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Happy Veteran’s Day to all those who have served our country, who serve it still, and will serve in the future. Your sacrifice is our freedom, and as a country and as individuals, we are forever grateful.

And especially to my own personal veteran, who served long before he met me and therefore doesn’t seem to have any pictures of himself in uniform hanging around. I’m sure he was quite handsome. He still is.

On vacation for our first anniversary back in May 2012.

I love you, husband.


Today, I am thankful for big American kitchens.

I loved living in Japan, and sometimes I miss the food more than I can stand, but I hated cooking in my various tiny, tiny kitchens. In my first apartment, I didn’t even have any counter space. There was a sink, and next to it were the two elements, and next to that was a wall that separated it from the fridge.

My kitchen, leading into the living area. I'm standing in front of the entrance to the bathroom area (separate shower and toilet). The apartment entrance is two feet behind me.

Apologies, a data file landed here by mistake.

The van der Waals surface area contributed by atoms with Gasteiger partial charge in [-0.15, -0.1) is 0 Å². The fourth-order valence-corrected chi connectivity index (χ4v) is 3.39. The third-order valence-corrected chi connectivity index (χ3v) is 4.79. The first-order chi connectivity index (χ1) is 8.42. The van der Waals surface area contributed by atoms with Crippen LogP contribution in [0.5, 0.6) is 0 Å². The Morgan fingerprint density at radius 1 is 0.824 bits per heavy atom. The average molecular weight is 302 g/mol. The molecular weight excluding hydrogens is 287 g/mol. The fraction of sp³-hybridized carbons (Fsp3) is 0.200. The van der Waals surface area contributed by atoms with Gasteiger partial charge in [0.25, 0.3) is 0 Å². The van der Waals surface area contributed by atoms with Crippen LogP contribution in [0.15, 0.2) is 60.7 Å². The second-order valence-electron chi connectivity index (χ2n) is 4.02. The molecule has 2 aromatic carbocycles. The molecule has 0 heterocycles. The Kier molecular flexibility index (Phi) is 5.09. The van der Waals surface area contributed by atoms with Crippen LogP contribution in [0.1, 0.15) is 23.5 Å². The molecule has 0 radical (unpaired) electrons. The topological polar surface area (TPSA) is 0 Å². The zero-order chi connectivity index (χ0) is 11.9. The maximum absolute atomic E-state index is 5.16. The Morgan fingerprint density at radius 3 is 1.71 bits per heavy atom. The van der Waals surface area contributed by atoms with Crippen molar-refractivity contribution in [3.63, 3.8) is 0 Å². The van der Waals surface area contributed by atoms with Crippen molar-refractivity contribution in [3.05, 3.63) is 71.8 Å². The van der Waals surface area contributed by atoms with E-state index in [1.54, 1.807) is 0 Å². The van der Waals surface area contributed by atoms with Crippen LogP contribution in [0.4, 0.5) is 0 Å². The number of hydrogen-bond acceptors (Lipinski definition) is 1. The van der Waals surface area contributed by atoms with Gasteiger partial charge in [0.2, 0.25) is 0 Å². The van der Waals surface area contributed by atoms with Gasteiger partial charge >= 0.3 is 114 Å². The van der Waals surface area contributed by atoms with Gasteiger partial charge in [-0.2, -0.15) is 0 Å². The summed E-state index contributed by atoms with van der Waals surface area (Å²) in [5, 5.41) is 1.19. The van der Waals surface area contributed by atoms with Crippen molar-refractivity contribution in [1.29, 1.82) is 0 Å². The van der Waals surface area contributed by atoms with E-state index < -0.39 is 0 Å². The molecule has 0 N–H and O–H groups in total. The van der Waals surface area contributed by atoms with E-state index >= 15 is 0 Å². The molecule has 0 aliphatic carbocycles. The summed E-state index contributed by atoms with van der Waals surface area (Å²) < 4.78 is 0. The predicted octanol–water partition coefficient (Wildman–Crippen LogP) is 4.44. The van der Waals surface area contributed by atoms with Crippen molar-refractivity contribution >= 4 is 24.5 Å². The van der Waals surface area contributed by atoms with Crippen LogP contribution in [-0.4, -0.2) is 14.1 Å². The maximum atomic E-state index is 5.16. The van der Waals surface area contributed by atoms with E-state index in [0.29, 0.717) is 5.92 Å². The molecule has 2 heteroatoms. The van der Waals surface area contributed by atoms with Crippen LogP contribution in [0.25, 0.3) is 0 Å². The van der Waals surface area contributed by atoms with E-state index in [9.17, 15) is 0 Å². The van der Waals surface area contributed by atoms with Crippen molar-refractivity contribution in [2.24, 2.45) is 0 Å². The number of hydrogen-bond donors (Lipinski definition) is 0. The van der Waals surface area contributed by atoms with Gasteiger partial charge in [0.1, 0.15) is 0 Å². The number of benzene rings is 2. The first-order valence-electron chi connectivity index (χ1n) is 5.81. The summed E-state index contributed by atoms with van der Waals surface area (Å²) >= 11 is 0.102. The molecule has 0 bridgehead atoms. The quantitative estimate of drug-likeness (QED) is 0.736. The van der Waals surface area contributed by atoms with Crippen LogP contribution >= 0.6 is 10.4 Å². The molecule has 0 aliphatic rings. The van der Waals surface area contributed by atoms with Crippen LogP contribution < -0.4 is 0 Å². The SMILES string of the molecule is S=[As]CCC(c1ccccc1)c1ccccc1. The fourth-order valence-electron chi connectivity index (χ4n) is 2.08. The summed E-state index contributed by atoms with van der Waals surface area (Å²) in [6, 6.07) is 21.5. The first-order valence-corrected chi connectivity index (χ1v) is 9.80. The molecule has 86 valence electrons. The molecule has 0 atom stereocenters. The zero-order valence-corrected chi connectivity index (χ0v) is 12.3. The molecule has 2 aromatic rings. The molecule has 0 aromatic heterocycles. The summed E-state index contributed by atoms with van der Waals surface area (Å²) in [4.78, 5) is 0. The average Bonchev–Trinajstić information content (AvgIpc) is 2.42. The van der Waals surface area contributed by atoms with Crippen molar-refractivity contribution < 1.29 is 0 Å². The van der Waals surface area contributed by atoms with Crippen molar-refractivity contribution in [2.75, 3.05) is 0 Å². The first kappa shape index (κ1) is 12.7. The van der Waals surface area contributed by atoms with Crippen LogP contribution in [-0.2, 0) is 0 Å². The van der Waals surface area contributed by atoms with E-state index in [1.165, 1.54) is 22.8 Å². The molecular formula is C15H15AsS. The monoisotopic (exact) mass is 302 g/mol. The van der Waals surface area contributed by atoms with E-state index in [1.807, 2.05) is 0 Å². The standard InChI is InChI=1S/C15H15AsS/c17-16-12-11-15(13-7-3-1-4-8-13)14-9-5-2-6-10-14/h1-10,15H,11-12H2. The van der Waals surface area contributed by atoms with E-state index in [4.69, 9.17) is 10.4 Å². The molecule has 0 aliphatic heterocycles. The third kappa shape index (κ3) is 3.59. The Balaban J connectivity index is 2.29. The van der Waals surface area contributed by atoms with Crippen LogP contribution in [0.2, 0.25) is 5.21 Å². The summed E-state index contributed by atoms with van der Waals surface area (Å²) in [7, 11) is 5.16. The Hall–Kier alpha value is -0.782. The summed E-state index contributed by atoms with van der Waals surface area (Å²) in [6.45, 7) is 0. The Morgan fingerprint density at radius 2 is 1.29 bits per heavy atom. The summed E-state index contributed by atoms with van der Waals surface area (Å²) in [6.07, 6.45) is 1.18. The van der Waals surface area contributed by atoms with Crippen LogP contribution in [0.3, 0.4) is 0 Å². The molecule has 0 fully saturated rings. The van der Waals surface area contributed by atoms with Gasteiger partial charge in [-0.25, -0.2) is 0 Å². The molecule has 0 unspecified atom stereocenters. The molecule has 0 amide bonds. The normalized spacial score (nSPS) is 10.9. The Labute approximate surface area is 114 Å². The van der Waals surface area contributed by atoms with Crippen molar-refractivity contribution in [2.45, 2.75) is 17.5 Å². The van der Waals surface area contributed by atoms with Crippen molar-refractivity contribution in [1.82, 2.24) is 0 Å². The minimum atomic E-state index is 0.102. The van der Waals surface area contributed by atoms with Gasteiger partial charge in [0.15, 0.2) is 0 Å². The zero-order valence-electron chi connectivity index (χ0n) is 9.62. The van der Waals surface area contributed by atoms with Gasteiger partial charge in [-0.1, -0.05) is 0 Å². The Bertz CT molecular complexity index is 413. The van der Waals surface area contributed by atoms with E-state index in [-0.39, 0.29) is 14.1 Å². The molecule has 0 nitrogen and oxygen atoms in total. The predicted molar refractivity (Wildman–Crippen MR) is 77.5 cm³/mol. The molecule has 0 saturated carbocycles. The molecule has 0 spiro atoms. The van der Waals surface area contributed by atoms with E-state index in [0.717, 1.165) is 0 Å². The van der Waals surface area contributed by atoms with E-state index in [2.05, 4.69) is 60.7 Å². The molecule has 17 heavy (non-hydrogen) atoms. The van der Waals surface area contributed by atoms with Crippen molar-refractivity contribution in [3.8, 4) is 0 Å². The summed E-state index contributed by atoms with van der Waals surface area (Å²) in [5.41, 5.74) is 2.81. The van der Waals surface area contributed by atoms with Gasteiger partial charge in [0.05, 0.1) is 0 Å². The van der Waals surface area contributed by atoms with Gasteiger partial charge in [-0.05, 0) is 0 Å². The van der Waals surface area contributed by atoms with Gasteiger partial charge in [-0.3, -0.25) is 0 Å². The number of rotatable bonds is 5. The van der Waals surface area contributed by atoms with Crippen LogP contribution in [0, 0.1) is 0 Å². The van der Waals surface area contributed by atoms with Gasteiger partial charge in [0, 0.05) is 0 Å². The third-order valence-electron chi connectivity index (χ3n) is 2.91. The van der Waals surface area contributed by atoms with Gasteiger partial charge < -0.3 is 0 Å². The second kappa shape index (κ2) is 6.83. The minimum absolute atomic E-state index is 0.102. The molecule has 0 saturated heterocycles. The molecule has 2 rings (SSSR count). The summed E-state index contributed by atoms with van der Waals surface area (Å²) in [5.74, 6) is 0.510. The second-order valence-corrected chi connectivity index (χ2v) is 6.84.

My stove and sink. That was all the counter space I had.

Doing prep work was a nightmare. I eventually stopped trying to make elaborate home-cooked meals and just got stuff I could throw in the microwave (which sat on top of the fridge). I only lived there six months, but it was still a step up from my second Japanese apartment.

The kitchen was actually maybe a bit bigger than the previous one, but I hated that place. It was a dump, crawling with bugs, dirt and grime everywhere. And the neighbors (other foreign teachers who worked for the same company as me) were terrible neighbors. Perhaps it was not entirely their faults (the walls were about as thick as cardboard), but they also tended to have loud get-togethers in the “back yard” at three in the morning. I don’t think I have any pictures of this place, possibly because I moved after only three months, my decision this time.

I moved to Moriya, which was quieter, cleaner, and closer to my work. I no longer had a train ride of nearly an hour before and after work. I could jump on my bicycle and go! I loved living in Moriya, and I loved my apartment, even though the kitchen still wasn’t much bigger.